57th National Universal Agreement to Mediate Between Commission and Major Employer
MIAMI - The U.S. Equal Employment Opportunity Commission (EEOC) and Education America/Remington College today announced the signing of a National Universal Agreement to Mediate (NUAM) to informally resolve workplace disputes through Alternative Dispute Resolution (ADR) prior to an EEOC investigation or potential litigation.
Today's agreement marks the 57TH NUAM that EEOC has signed with a large, broad-based employer and continues the trend of major companies signing on to the Commission's widely acclaimed mediation program. Remington College, based in Little Rock, Arkansas, is a proprietary (vocational or career oriented) group of colleges and employs approximately 1,600 employees in 13 states. Further information about the company, founded in 1985, is available on its web site at www.remingtoncollege.edu.
Costales added: "EEOC mediation is fair, non-adversarial, expeditious, cost-effective and often resolves employment conflicts to the satisfaction of all involved parties. We applaud Remington College for working with us in partnership to reach this important agreement." Robert Acre, Vice President Human Resources for Education America/Remington College, said: "Our company has participated in the EEOC's ADR program and we are very pleased with the successful outcomes."
Under the terms of the NUAM, all eligible charges of discrimination filed with the Commission naming Education America/Remington College, as the employer/respondent will be referred to the EEOC's mediation unit, as appropriate. The company will designate a corporate representative to handle all inquiries and other logistical matters related to potential charges in order to facilitate a prompt scheduling of the matter for EEOC mediation.
The expansion and promotion of ADR and voluntary mediation is the centerpiece of Chair Dominguez's Five-Point Plan to improve EEOC's overall operations. EEOC's mediation program is one of the largest employment-related ADR programs of its kind nationwide, with over 11,500 mediations conducted annually. In addition to the 57 NUAMs, EEOC district offices have entered into more than 600 mediation agreements with employers at the local and regional levels within their respective jurisdictions.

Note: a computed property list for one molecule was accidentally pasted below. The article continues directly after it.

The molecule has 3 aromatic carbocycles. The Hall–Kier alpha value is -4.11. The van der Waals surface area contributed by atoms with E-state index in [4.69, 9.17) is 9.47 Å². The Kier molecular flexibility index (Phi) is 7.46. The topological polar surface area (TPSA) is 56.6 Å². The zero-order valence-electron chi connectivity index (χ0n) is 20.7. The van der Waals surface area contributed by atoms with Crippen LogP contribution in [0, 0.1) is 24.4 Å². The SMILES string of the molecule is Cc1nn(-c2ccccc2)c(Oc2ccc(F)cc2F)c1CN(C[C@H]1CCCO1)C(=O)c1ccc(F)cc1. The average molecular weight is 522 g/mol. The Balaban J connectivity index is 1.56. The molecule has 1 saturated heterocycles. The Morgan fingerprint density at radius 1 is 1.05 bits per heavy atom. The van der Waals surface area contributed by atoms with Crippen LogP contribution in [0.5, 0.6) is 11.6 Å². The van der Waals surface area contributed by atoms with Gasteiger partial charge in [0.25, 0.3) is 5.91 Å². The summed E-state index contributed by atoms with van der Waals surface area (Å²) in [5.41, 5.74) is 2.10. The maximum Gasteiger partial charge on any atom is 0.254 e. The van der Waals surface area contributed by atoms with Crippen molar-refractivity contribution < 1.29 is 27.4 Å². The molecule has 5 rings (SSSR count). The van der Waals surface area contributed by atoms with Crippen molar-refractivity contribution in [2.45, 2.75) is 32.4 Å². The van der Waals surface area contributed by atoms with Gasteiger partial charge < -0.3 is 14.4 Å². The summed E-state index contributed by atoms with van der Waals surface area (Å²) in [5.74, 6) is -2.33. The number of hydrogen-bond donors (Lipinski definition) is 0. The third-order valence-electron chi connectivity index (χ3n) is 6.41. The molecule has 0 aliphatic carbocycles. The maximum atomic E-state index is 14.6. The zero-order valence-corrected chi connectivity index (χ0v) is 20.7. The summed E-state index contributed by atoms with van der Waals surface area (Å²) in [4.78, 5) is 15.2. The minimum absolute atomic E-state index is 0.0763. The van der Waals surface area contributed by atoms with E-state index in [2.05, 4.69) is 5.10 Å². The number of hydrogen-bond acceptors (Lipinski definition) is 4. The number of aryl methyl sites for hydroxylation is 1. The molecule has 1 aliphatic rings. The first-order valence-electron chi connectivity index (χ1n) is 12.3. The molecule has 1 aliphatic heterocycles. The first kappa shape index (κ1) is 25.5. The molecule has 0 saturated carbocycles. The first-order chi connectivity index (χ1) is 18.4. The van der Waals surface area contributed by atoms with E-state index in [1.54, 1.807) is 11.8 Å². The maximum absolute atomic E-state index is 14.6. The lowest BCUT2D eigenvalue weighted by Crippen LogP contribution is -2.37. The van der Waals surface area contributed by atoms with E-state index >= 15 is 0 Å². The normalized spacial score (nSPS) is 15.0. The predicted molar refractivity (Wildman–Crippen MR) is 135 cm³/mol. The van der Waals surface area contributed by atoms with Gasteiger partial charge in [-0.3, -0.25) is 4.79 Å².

Since 1999 when the program was implemented nationally, EEOC has mediated more than 50,000 cases with approximately 70% being successfully resolved in an average time of 85 days - nearly half the time it takes to resolve a charge through the investigative process. Additionally, EEOC's experience over the years has shown that 13-20% of mediated cases are resolved based solely on a non-monetary benefit. A comprehensive survey conducted by independent researchers showed that 91% of charging parties and 96% of employers would use EEOC's mediation program again if a charge was filed - irrespective of issues, bases, size of employer, or whether the charge was resolved or not. The study concluded that the parties saw the EEOC's process as fair, neutral, and efficient.
The EEOC enforces Title VII of the Civil Rights Act of 1964, which prohibits employment discrimination based on race, color, religion, sex, and national origin; the Age Discrimination in Employment Act, which prohibits discrimination against individuals 40 years of age or older; sections of the Civil Rights Act of 1991; the Equal Pay Act; Title I of the Americans with Disabilities Act, which prohibits discrimination against people with disabilities in the private sector and state and local governments; and the Rehabilitation Act's prohibitions against disability discrimination in the federal government. Further information about the Commission is available online at www.eeoc.gov.
This page was last modified on September 14, 2004.
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